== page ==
The Withering Of The Boughs

William Butler Yeats 1865 (Sandymount) – 1939 (Menton)

I CRIED when the moon was mutmuring to the birds:
'Let peewit call and curlew cry where they will,
I long for your merry and tender and pitiful words,
For the roads are unending, and there is no place to my mind.'
The honey-pale moon lay low on the sleepy hill,
And I fell asleep upon lonely Echtge of streams.

No boughs have withered because of the wintry wind;
The boughs have withered because I have told them my dreams.

I know of the leafy paths that the witches take
Who come with their crowns of pearl and their spindles of wool,
And their secret smile, out of the depths of the lake;
I know where a dim moon drifts, where the Danaan kind
Wind and unwind their dances when the light grows cool
On the island lawns, their feet where the pale foam gleams.

No boughs have withered because of the wintry wind;
The boughs have withered because I have told them my dreams.

I know of the sleepy country, where swans fly round
Coupled with golden chains, and sing as they fly.
A king and a queen are wandering there, and the sound
Has made them so happy and hopeless, so deaf and so blind
With wisdom, they wander till all the years have gone by;
I know, and the curlew and peewit on Echtge of streams.

No boughs have withered because of the wintry wind;
The boughs have withered because I have told them my dreams.

Rate this poem:(0.00 / 0 votes)
Collection  Edit     
 

Submitted on May 13, 2011

103 Views

William Butler Yeats

William Butler Yeats was an Irish poet and one of the foremost figures of 20th century literature. more…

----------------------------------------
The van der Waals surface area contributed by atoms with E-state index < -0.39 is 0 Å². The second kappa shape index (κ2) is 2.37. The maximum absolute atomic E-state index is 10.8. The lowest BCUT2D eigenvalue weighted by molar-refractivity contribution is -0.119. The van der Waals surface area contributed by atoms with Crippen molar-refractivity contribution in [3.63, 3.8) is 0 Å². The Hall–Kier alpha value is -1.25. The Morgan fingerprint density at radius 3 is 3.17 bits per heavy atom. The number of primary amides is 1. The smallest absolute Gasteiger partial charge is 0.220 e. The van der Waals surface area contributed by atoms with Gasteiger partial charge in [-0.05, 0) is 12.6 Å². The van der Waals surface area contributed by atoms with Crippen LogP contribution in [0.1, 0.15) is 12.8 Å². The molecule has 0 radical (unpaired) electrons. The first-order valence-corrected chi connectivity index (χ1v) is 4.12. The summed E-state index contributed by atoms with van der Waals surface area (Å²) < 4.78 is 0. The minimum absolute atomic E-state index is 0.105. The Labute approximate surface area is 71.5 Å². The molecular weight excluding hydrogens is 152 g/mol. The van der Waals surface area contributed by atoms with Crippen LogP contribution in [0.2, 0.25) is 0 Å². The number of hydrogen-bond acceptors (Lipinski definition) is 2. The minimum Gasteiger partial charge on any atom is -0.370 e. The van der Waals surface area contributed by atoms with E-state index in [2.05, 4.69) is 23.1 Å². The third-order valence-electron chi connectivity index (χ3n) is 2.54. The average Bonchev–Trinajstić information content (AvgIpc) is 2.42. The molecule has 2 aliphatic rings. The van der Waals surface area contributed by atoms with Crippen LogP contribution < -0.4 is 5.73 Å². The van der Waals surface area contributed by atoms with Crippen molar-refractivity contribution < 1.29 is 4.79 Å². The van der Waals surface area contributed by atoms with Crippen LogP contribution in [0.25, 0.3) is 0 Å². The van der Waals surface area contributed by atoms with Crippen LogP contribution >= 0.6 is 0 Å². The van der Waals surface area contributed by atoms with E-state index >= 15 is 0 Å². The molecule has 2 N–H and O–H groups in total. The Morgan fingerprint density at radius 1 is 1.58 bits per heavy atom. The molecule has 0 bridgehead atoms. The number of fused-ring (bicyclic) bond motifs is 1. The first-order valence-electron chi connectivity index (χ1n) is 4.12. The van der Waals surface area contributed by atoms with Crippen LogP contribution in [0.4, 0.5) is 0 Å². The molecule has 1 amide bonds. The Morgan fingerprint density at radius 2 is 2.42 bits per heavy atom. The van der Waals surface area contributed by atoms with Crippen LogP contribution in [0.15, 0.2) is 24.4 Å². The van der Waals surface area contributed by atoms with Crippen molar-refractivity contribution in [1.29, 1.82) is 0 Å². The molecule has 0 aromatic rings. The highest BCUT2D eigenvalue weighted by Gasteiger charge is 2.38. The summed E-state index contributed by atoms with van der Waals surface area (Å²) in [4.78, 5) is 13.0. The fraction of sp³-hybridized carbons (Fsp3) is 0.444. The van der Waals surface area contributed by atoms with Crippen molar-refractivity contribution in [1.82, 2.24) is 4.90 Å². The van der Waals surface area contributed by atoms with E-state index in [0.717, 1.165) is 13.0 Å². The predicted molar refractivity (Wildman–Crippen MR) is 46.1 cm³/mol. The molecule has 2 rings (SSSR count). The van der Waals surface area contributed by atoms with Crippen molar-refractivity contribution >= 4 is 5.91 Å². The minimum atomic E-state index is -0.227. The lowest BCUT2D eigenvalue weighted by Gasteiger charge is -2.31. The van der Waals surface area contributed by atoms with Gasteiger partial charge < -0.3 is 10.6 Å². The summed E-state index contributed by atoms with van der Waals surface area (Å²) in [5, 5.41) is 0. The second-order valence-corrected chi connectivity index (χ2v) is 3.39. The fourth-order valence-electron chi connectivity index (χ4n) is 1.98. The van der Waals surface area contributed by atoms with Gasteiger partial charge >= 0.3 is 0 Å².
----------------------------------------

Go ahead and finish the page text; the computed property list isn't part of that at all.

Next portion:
All William Butler Yeats poems | William Butler Yeats Books

FAVORITE (1 fan)

Discuss this William Butler Yeats poem with the community:

0 Comments

    Translation

    Find a translation for this poem in other languages:

    Select another language:

    • - Select -
    • 简体中文 (Chinese - Simplified)
    • 繁體中文 (Chinese - Traditional)
    • Español (Spanish)
    • Esperanto (Esperanto)
    • 日本語 (Japanese)
    • Português (Portuguese)
    • Deutsch (German)
    • العربية (Arabic)
    • Français (French)
    • Русский (Russian)
    • ಕನ್ನಡ (Kannada)
    • 한국어 (Korean)
    • עברית (Hebrew)
    • Gaeilge (Irish)
    • Українська (Ukrainian)
    • اردو (Urdu)
    • Magyar (Hungarian)
    • मानक हिन्दी (Hindi)
    • Indonesia (Indonesian)
    • Italiano (Italian)
    • தமிழ் (Tamil)
    • Türkçe (Turkish)
    • తెలుగు (Telugu)
    • ภาษาไทย (Thai)
    • Tiếng Việt (Vietnamese)
    • Čeština (Czech)
    • Polski (Polish)
    • Bahasa Indonesia (Indonesian)
    • Românește (Romanian)
    • Nederlands (Dutch)
    • Ελληνικά (Greek)
    • Latinum (Latin)
    • Svenska (Swedish)
    • Dansk (Danish)
    • Suomi (Finnish)
    • فارسی (Persian)
    • ייִדיש (Yiddish)
    • հայերեն (Armenian)
    • Norsk (Norwegian)
    • English (English)

    Citation

    Use the citation below to add this poem to your bibliography:

    Style:MLAChicagoAPA

    "The Withering Of The Boughs" Poetry.net. STANDS4 LLC, 2020. Web. 25 Sep. 2020. <https://www.poetry.net/poem/39577/the-withering-of-the-boughs>.

    We need you!

    Help us build the largest poetry community and poems collection on the web!

    Our favorite collection of

    Famous Poets

    »

    Thanks for your vote! We truly appreciate your support.